By Darlene Stott
Published: 08/21/2017, edited: 09/24/2021
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Dogs munch on all sorts of tasty (and not so tasty) things. Our canine companions actually have teeth that aren't that different from ours in their makeup. But what they don't have is any clue about dental hygiene!
Pooches are just as susceptible as humans to plaque and its big, bad cousin tartar. The reason you should care is because tartar buildup can cause a whole bunch of problems for your fur-baby including pain, infections, and gum disease. Major dental appointments can cause a huge dent in your wallet in addition to the discomfort your four-legged family member has to endure. Clearly, addressing plaque and tartar before it becomes a full-blown health problem is the way to go.
Causes and Prevention of Tartar in Dogs
Just eating food, in general, will lead to some plaque development. If your pup seems to have a lion’s share, there could be certain things that are exacerbating the issue. Below are some of the main reasons that plaque and tartar form, and the best things that you can do to stop them!
As was just mentioned, any food can cause a bit of plaque to develop. That being said, foods that easily crunch or mush (like kibble) lead to way more plaque than natural alternatives. Raw food, including bones, work excellently to scrape plaque off of teeth before it hardens and begins to collect bacteria. Another plus from raw food is that it is packed with enzymes that help break down traces of food in the mouth. Kibble just doesn't contain these digestion helpers. Another issue with standard kibble is that your pooch can probably scarf it down in a heartbeat. This means their teeth are barely chewing at all! Raw food and oral cleansing-specific diets force your dog to slow down and get their crunch on. More and more places are offering ready-made raw dog diets, which takes the hassle out of healthy. With a bit of research, you can create your own raw dishes for a fraction of the price. If going raw isn't for you, consult your vet about a kibble designed especially to clean the teeth.
The problem with the vast majority of canine dental regimes is that they don't exist. But without any regular cleaning, it's just a matter of time before some sort of mouth problem develops. This is especially the case if you have a toy breed, because their teeth simply don't fit together well. While brushing your mutt's teeth may sound excessive, be assured it is not! It's an easy way to stop any nastiness from growing in the first place. A word to the wise: when introducing teeth brushing to your pup, start slow. Dogs usually get a little freaked out by foreign objects, even more so if these objects are being forced into the mouth. The best practice is to start gently with just your finger. Be quick about it and offer lots of praise so your pooch starts to see the regime as normal and the experience as positive. Many vets advise to then use some gauze on your finger for a while, and only when your dog is good with that should you introduce a special toothbrush made for dogs. It takes a bit of patience to start the process, but you'll be saving yourself time and money in the long run.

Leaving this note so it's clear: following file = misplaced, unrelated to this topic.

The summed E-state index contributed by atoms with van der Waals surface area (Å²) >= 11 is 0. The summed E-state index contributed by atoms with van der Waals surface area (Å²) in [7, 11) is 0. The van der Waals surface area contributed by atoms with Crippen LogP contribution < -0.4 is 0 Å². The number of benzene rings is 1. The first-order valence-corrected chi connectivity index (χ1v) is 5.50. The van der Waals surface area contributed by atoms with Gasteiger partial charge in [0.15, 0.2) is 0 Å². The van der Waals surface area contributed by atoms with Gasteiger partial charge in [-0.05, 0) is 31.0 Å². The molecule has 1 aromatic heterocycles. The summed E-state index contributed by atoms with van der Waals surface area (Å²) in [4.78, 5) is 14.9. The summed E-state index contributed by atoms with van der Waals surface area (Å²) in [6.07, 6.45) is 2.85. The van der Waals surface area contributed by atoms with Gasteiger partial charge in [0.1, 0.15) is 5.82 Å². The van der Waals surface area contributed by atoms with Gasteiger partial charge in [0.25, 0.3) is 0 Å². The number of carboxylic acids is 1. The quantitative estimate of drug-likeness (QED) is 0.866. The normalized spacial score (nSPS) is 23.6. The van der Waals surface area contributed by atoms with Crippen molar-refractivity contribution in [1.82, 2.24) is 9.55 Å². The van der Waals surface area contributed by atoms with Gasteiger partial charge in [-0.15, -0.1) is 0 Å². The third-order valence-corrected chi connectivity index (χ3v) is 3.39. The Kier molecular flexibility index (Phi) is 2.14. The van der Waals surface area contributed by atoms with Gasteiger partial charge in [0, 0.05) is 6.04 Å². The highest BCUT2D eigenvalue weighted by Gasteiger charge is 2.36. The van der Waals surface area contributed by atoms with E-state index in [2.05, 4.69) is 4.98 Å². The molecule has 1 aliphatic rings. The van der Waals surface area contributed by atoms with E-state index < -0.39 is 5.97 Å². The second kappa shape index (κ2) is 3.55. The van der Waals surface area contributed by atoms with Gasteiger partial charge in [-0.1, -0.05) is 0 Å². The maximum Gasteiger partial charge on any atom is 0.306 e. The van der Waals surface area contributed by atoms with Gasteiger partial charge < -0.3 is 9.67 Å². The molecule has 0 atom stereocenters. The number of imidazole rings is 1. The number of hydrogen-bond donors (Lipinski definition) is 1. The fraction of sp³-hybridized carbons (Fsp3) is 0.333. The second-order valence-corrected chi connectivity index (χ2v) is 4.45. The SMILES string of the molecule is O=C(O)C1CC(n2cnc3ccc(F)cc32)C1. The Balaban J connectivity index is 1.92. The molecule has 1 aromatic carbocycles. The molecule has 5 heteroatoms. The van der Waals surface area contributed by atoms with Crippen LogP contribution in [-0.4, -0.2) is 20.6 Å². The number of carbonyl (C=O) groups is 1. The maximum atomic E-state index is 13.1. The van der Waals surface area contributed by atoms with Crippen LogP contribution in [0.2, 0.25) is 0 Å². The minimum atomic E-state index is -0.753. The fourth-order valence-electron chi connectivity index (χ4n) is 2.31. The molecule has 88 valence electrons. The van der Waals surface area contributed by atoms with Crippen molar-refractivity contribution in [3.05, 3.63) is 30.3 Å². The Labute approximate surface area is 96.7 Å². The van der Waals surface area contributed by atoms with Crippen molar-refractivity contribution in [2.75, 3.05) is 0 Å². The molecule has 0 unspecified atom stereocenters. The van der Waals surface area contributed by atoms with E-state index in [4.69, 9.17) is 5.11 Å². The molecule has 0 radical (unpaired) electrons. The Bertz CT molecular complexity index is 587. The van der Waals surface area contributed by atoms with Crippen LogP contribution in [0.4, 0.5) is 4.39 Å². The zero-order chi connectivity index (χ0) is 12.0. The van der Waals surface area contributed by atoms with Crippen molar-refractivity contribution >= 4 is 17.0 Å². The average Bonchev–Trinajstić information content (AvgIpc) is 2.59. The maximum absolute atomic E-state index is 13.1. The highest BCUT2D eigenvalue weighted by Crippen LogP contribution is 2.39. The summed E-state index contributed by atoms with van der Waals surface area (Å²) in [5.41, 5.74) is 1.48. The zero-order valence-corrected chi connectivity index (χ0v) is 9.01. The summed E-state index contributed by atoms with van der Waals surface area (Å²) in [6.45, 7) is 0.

Too many annual vet appointments skip out on a true mouth exam. This really is no good, seeing as many serious health issues stem from rotting teeth. In fact, many experts advise not one, but two mouth check-ups a year is your best bet to beat tartar buildup. Sometimes, your vet may see small chunks of tartar that can be removed on the spot without causing your pup much distress. If a bigger problem is found, you may need to schedule a cleaning. Some form of sedation will be used so that proper, in-depth tartar removal can be done. Check with your vet to see what the best options are for a pooch who is unwell or older and unable to handle anesthesia. These major cleanings can help prevent a serious infection from causing worse trouble for your favorite fur buddy.
Importance of Preventing Tartar Buildup
Stopping tartar before it starts is definitely the best way to go. By feeding your dog a diet that mimics what they would eat in the wild, not only will you be helping their teeth, but every organ in their body will function better! And starting a regular toothbrushing routine can be tedious, but it's a lot more fun than dealing with a pooch in serious pain. Finally, adding an oral exam to your dog's annual check-up may cost a bit extra, but you'll still be saving money in the long run by keeping your fur buddy healthier.
Doggie Dental Care is No Fairy Tail
Toothbrushes for dogs do sound like they're out of a children's storybook, but they have some serious value in the real world. Dental hygiene is just as important to those on four legs as it is to those on two. Keeping your pooch's pearly whites sparkling will also make puppy kisses a whole lot more enjoyable, and who doesn't like those? In the end, it's up to you to make the call, but a bit of work now could save you tons down the road.